Can the silent tax solve our national debt problem? What is this silent tax I’m referring to? It’s inflation of course. The debasement of the currency has been used for centuries as a way of creating budgetary flexibility when governments have political desires that exceed the piggy bank.
The ability to tax the population is limited by the tolerance of the population. Tax too little and you have ineffective government and anarchy. Tax too much and you have social unrest, and eventually violent revolution.
Let’s imagine for a moment that the government collects about 20% of GDP in tax. I’m just making up that number.
The model used by economists is often too simplistic to be an accurate reflection of the real world.
All of these economic models suffer from the same problem. They assume a fixed point of reference that is in reality never fixed.
Is your point of reference US dollars? Is your point of reference ounces of gold? How about 1BR apartments? Maybe you count your wealth in terms of bitcoin, or tons of copper, or barrels of oil.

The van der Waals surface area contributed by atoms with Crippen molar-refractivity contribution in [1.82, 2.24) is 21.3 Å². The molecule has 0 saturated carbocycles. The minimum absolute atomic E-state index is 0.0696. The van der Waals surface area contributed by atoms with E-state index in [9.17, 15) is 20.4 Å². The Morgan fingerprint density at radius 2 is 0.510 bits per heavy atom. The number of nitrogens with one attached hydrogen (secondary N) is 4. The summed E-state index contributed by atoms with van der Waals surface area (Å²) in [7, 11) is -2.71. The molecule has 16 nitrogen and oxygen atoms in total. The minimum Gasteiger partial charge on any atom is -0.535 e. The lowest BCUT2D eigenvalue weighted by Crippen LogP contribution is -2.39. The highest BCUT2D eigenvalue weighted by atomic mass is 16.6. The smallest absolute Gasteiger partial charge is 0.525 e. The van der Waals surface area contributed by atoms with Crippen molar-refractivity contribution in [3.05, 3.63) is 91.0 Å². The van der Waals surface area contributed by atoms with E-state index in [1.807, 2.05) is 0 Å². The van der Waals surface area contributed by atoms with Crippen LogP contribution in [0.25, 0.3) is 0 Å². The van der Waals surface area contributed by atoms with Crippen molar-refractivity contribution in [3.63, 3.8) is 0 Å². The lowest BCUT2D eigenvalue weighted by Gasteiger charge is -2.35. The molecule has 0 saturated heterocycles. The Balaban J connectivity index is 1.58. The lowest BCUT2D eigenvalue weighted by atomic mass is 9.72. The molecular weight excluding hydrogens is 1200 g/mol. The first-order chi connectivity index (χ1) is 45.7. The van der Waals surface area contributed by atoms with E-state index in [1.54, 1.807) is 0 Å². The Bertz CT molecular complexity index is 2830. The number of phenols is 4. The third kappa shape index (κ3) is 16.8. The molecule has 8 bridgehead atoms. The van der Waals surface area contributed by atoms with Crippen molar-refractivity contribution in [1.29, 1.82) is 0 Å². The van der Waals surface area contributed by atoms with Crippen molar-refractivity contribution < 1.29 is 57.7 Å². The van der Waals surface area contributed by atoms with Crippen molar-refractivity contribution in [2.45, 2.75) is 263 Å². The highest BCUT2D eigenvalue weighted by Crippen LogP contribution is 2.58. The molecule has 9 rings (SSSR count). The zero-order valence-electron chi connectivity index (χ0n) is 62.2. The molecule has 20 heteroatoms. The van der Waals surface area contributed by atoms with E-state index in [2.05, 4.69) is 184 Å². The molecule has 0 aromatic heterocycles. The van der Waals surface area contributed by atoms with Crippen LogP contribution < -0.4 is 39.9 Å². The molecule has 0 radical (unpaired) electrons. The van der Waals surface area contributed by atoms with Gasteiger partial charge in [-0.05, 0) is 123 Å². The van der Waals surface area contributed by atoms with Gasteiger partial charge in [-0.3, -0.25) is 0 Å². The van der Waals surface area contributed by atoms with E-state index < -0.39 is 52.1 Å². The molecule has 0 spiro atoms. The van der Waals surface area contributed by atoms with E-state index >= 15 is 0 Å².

What if your point of reference is Japanese Yen? Did your wealth grow or shrink this year?
If your local economy imports almost all its food and energy, as is the case in Japan, what do international exchange rates have to say about price inflation?
Some people ask how many cans of soup you can buy with your paycheck?
That might be your point of reference. Can you feed your family? That would be a good point of reference, at least until the manufacturer changes the size of a can of soup and you no longer have a reliable point of reference .
As real estate investors, should we measure our balance sheet in dollars? Maybe we should measure the number of two bedroom apartments we own outright? Would that be a more meaningful point of reference?
At the start of WW2, the US had a debt to GDP ratio of about 40% and by end of the second world war, the US had a debt to GDP ratio of nearly 120%. All of this happened in approximately 3 years. From 1960 until 1995, the US had deficit spending every year except one. Yet somehow, the debt to GDP ratio went from 120% in 1946 to 35% in the early 1980’s. What caused that reduction in debt? That’s right. It was inflation. Inflation devalues the purchasing power of those on fixed income, it devalues cash savings and it devalues debt.
So did the debt increase from 1945 until the early 1980’s, or did it decrease? I guess that all depends on your point of reference.
Host: Victor Menasce